CEO: Bridgeview paving company hopes to settle federal fraud suit
The chief executive officer of Bridgeview-based Rose Paving said Friday the company is trying to settle a multimillion-dollar federal lawsuit that Target Corp. filed against it and other paving businesses last year.
Alan Rose, who founded Rose Paving, said company president Edward Campbell and a team of attorneys will be in U.S. District Court in Minneapolis on Feb. 25 and 26 to discuss a settlement with Target Corp. attorneys and a judge.
The lawsuit, filed in August, alleges that work done by Rose Paving in Target parking lots in Cicero and Lake Zurich — as well as by other contractors in Target parking lots nationwide — was incomplete and fraudulent.
Target paid Rose Paving about $2.3 million for the work, according to the lawsuit.
Target alleges in the suit that Rose Paving schemed with other contractors to fix the bidding process, defrauding the national big-box retailer of millions of dollars.
LCH Pavement Consultants, of Pearland, Texas, worked with Rose Paving and three other companies in 2010 to defraud Target through a noncompetitive bid scheme, the lawsuit says. As part of the scheme, the businesses worked together to shut out low-cost competitors from the bids, submit high bids for the work and change the cost of any low bids to inflated amounts.
As such, the contractor that was selected to do the work could charge more than the market price while appearing to be the low bidder, according to the lawsuit.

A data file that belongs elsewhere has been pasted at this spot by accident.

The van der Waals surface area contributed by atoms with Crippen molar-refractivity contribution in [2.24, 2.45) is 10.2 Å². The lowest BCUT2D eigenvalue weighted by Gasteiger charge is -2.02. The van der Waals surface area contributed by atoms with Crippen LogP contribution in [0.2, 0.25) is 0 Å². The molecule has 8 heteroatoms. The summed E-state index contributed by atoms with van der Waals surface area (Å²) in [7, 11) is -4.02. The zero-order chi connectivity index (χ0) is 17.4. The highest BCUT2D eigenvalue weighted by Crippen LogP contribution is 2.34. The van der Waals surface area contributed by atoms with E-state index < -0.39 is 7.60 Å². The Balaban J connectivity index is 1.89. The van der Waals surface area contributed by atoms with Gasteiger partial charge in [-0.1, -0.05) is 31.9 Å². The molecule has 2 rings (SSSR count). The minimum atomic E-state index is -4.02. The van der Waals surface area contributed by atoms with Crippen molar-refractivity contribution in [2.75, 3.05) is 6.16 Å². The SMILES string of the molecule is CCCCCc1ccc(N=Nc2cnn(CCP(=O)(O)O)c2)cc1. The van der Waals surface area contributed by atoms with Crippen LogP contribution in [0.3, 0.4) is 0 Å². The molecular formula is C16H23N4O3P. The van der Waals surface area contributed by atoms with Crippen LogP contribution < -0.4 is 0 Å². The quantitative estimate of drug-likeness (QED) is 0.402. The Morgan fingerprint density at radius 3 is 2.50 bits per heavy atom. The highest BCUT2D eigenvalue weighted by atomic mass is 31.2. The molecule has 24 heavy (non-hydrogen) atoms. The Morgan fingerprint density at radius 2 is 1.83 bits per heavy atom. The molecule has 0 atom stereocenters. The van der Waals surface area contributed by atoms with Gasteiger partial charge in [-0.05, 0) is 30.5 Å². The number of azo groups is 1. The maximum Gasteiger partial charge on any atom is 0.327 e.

In many cases, the companies concealed the fraud by not removing and replacing the asphalt down to the subgrade — the costliest work in the contracts, the lawsuit says. Instead, they would apply a surface coat of asphalt, which gave the appearance of new pavement.
When the work was completed, the companies fraudulently certified the work had been completed, submitted invoices for the full amount of the work, and collected full pay from Target, according to the lawsuit. In addition, LCH Pavement Consultants demanded and received kickbacks from its contractors and abdicated its project management duties — which Target paid it for — to the contractors.
According to the lawsuit, Target hired LCH Pavement Consultants in 2009 to assess and manage asphalt repair for Target throughout its U.S. locations. The company has overseen Target projects worth about $100 million.
Rose Paving used two-thirds of the asphalt and other materials required for the project in Cicero, the lawsuit says. Rose Paving also installed less than half of the asphalt and other materials required for a project in Henrietta, N.Y., and performed “far less” of the work than what Target paid it to do in Lake Zurich, the lawsuit said.
Rose previously attributed the lawsuit to a “difference of opinions.”
Similar schemes with other contractors were carried out in California, Montana, Arizona, Vermont, Pennsylvania, Texas and Georgia, according to the lawsuit.